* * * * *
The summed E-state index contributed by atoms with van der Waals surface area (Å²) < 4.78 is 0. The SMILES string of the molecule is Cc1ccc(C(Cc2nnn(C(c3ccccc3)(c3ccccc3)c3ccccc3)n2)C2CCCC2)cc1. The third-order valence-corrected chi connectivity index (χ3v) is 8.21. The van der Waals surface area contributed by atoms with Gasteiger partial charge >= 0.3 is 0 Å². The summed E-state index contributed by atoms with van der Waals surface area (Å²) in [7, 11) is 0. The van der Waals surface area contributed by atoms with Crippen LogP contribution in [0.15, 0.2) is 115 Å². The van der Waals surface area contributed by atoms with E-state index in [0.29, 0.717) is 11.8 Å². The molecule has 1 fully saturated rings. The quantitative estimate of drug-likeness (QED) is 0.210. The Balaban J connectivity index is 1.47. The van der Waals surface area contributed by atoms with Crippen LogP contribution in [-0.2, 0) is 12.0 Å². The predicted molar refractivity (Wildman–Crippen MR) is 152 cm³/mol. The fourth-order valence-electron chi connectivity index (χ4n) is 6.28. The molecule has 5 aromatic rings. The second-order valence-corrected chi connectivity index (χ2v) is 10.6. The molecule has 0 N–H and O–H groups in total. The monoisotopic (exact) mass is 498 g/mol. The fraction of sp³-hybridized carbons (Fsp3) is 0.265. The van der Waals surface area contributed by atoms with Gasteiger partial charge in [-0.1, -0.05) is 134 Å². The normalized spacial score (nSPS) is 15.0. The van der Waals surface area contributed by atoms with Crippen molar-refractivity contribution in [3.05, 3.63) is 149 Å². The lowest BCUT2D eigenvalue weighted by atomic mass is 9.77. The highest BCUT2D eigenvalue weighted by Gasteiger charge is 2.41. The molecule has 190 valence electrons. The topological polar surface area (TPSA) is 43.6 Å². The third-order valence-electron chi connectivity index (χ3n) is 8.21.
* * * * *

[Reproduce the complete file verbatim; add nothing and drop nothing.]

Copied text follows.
The summed E-state index contributed by atoms with van der Waals surface area (Å²) < 4.78 is 0. The SMILES string of the molecule is Cc1ccc(C(Cc2nnn(C(c3ccccc3)(c3ccccc3)c3ccccc3)n2)C2CCCC2)cc1. The third-order valence-corrected chi connectivity index (χ3v) is 8.21. The van der Waals surface area contributed by atoms with Gasteiger partial charge >= 0.3 is 0 Å². The summed E-state index contributed by atoms with van der Waals surface area (Å²) in [7, 11) is 0. The van der Waals surface area contributed by atoms with Crippen LogP contribution in [0.15, 0.2) is 115 Å². The van der Waals surface area contributed by atoms with E-state index in [0.29, 0.717) is 11.8 Å². The molecule has 1 fully saturated rings. The quantitative estimate of drug-likeness (QED) is 0.210. The Balaban J connectivity index is 1.47. The van der Waals surface area contributed by atoms with Crippen LogP contribution in [-0.2, 0) is 12.0 Å². The predicted molar refractivity (Wildman–Crippen MR) is 152 cm³/mol. The fourth-order valence-electron chi connectivity index (χ4n) is 6.28. The molecule has 5 aromatic rings. The second-order valence-corrected chi connectivity index (χ2v) is 10.6. The molecule has 0 N–H and O–H groups in total. The monoisotopic (exact) mass is 498 g/mol. The fraction of sp³-hybridized carbons (Fsp3) is 0.265. The van der Waals surface area contributed by atoms with Gasteiger partial charge in [-0.1, -0.05) is 134 Å². The normalized spacial score (nSPS) is 15.0. The van der Waals surface area contributed by atoms with Crippen molar-refractivity contribution in [3.05, 3.63) is 149 Å². The lowest BCUT2D eigenvalue weighted by atomic mass is 9.77. The highest BCUT2D eigenvalue weighted by Gasteiger charge is 2.41. The molecule has 190 valence electrons. The topological polar surface area (TPSA) is 43.6 Å². The third-order valence-electron chi connectivity index (χ3n) is 8.21.